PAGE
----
The first chapter of Isaiah is a condemnation of Judah for its sinfulness. The declaration ended with a promise of redemption to those who repent. Chapter two begins a second prophecy that pictures the contrast between the kingdom of Israel and the Messiah’s kingdom.
When the Glory of the Lord Is Exalted (2:1-5)
Isaiah describes the coming of the glorious kingdom offering hope to the people of God. The “last days” or “latter days” point to the arrival of the Messianic age. In this new era God would create new relationships with Israel and with the world. Isaiah says the mountain of the house of the Lord would be established as the highest of the mountains. Mountains carry the symbolism of a kingdom or power (cf. Jeremiah 51:25). Therefore, the coming kingdom of the Lord would be greater than all other kingdoms.
Isaiah further pictures the nations of the earth flowing to this glorious kingdom. Why are they going there? Notice Isaiah 2:3, “Many peoples shall come, and say: ‘Come, let us go up to the mountain of the Lord, to the house of the God of Jacob, that he may teach us his ways and that we may walk in his paths.” People will go to the mountain because they will have the desire to be taught by God and walk in his paths. This was a contrast to the physical nation who was rebelling against God. Isaiah pictures people all over the earth desiring to participate in the glorious kingdom when it arrives. People will flow to this kingdom (Zion) because it will be the place where instruction goes out. God will be the teacher and people will flow to him to listen to him. When the people come to him, they will trust God and submit to his just decisions (2:4). God’s word will be the standard by which all matters are judged. Further, this kingdom would not be defended or extended by fleshly warfare (cf. 2 Cor. 10:3-5; Eph. 6:10-17). Rather, the kingdom is defended and extended by the preaching of the message of peace and reconciliation (cf. Eph. 2:17).
In predicting the coming of Christ’s kingdom, Isaiah is describing Christians and the way God’s glory would be shown in the Messiah’s kingdom. We must ask ourselves if we fit this description. True followers of Christ desire to hear the word of the Lord. They want to be taught in the ways of the Lord so that they can walk in the Lord’s paths. They long to enjoy the scriptures and also invite others to learn. The Messiah’s people do not have the attitude that they “have to read the Bible” or “have to worship together.” According to Isaiah, spending time in the scriptures and serving God is what they want to do.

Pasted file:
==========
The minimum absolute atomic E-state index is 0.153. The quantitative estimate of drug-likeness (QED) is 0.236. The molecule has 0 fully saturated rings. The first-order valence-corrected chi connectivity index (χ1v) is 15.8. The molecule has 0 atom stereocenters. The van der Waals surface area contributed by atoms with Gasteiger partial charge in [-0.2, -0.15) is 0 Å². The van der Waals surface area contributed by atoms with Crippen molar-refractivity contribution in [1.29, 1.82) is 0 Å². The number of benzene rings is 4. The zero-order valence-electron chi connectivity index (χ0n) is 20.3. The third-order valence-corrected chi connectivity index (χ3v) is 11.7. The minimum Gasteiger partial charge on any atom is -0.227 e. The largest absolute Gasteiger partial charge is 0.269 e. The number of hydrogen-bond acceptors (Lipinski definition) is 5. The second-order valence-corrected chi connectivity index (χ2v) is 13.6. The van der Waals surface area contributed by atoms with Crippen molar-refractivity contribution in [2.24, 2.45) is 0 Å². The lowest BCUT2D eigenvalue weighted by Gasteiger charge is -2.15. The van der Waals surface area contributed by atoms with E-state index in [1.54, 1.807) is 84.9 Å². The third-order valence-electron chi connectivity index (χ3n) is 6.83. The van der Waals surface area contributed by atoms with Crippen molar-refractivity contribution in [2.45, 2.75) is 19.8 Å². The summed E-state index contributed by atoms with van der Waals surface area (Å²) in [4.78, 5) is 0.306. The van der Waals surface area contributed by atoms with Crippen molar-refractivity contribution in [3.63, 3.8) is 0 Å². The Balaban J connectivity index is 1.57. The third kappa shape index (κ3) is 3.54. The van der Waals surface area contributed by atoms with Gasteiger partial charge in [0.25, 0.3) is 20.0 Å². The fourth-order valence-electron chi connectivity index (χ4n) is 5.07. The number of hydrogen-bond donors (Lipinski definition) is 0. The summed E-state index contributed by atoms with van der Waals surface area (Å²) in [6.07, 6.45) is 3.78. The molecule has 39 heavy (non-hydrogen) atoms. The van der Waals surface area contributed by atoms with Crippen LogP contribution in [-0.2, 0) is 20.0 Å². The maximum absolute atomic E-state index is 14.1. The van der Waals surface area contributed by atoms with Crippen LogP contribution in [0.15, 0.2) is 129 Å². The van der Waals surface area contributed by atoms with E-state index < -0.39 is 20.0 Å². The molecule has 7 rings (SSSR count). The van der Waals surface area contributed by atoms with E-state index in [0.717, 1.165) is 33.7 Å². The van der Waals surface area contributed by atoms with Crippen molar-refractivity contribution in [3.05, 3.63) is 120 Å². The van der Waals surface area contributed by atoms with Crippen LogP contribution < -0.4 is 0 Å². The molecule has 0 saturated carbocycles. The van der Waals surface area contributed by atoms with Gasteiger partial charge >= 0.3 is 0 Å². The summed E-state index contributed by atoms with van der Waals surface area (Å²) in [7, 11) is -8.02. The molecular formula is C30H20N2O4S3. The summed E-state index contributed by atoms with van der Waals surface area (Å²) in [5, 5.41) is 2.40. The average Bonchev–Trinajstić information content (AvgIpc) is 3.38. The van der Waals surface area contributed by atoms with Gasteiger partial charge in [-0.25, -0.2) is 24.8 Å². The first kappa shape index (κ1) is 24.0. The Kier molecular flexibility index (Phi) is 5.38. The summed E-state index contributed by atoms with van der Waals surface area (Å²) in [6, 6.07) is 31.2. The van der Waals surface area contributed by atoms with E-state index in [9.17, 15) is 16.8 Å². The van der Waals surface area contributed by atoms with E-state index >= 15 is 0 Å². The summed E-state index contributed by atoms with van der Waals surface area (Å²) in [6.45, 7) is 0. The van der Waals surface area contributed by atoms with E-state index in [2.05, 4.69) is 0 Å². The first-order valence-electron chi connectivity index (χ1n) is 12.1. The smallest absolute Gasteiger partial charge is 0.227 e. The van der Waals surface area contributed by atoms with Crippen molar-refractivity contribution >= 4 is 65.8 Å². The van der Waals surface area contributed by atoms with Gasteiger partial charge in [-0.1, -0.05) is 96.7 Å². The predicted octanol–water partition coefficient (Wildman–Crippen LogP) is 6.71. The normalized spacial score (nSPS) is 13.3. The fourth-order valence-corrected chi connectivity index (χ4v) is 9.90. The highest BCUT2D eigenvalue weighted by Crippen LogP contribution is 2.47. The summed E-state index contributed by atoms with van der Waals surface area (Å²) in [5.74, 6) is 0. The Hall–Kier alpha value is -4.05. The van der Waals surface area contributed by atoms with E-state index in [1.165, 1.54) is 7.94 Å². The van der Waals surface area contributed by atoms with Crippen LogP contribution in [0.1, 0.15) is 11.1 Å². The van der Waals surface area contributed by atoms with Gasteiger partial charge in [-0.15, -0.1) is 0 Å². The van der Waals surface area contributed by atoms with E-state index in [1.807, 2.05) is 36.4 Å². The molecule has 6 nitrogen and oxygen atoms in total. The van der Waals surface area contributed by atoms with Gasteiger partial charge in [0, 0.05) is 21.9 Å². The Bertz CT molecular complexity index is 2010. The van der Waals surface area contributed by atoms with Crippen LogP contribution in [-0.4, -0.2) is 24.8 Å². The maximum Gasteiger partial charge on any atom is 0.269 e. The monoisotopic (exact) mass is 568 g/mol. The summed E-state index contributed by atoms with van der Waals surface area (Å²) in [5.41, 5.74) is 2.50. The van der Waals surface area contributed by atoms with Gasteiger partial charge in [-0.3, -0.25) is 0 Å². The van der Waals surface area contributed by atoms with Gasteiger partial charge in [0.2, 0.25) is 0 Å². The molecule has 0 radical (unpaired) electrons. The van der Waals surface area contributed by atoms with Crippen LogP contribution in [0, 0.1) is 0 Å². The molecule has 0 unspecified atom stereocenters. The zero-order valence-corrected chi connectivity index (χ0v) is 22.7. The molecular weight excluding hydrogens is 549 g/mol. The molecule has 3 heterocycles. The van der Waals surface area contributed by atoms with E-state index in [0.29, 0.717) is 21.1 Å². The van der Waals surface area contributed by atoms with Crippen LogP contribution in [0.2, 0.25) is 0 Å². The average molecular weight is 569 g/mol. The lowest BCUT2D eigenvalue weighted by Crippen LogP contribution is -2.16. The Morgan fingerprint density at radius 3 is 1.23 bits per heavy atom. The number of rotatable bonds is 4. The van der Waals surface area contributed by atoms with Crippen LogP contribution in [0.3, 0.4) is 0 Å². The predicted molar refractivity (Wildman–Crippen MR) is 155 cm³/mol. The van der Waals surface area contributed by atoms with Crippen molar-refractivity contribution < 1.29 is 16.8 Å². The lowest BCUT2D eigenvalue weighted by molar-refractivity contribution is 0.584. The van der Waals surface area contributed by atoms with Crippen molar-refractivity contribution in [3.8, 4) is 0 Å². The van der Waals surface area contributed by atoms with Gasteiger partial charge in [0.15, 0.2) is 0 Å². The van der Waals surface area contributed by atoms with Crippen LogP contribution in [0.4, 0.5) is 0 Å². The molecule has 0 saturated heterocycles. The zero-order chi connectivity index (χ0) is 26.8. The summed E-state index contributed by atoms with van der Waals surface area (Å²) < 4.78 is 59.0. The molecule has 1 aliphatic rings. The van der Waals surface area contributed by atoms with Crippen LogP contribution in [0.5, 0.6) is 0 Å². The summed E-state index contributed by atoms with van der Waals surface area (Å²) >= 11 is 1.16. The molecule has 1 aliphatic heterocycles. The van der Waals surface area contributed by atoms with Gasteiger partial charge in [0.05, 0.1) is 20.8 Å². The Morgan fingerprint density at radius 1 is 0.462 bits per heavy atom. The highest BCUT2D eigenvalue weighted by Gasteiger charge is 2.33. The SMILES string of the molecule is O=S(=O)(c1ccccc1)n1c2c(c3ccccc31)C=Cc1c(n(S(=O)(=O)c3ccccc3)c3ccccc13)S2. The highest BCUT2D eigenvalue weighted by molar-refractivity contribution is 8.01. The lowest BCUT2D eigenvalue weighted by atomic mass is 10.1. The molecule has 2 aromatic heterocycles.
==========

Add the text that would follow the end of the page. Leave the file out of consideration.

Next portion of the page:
When Glory Is Misplaced (2:6-11)
Rather than continuing to picture the coming of the glorious kingdom, Isaiah describes the failure of the people in his day. It is a failure that continues in those today, who like Israel are glorifying the wrong things. Verse six begins with the solemn, sorrowful words that the Lord has rejected the people. Rather than desiring the word of the Lord and conforming to God’s teachings, notice where they put their desires and their trust:
- The people were filled with worldliness (2:6). God describes the people acting like the surrounding nations and embracing their pagan customs. The scriptures repeatedly warn against conforming to the thinking and actions of the nations. Do not be like them. Do not act like them. Do not adopt their practices (2 Cor. 6:14-18). We are called to be holy people, indicated by the fact that we act differently than the world. The apostle Peter says that we will be different to such a degree that the world will think we are strange for not doing the same things they are doing (1 Peter 4:3-5).
- The people trusted in their wealth (2:7). Isaiah declares that the land is full of silver and gold and there is no end to their treasures. Their hearts had been stolen away from the Lord. They had found their satisfaction in their wealth.
- The people trusted in their horses and chariots (2:7). In other words, the people had put their trust in their military might rather than the Lord. God warned of these problems in Deuteronomy knowing that trusting in physical security causes a nation to lose its reliance on the Lord (Deut. 17:14–17).
- The people were filled with idols (2:8). The people were not seeking the Lord. Their hearts had turned to their gods. How foolish to put trust and confidence in things humans have made! Therefore God would humble the people through judgment. There would be no forgiveness because the people would not change. Notice that God attributes these idolatrous ways to pride (2:11).
It is arrogant to think that acting like the world is going to bring us happiness and joy. It is arrogance when we trust in our wealth as if we are in control of our prosperity. It is arrogance when we trust in our nation’s armies, as if this nation will last forever or has matchless power. It is arrogance when we trust in idols, which is any object or pursuit that takes our attention and desire away from passionately pursuing the Lord. It is arrogance because we think these idols will bring us satisfaction. Sadly, even Christians will act just like Israel filling themselves with everything but God and his word! God says he is going to take that pride and shatter it. We show our pride when we think that the world’s pleasures rather than the treasures of the Lord can satisfy the longings of our soul. The Lord alone will be exalted in that day (2:11)!
The Lord Alone Will Be Exalted (2:12-22)
God declares this truth a second time in verse 17 to drive it into the hearts of the people and into our hearts. No one would be in the Messiah’s kingdom who does not exalt the Lord alone. God will show everything we put our trust in to be a false hope and a false deliverer. These idols always disappear; they always let us down. Glory belongs to the Lord, not to us. There is nothing within us deserving of glory or attention. The Lord alone must be exalted!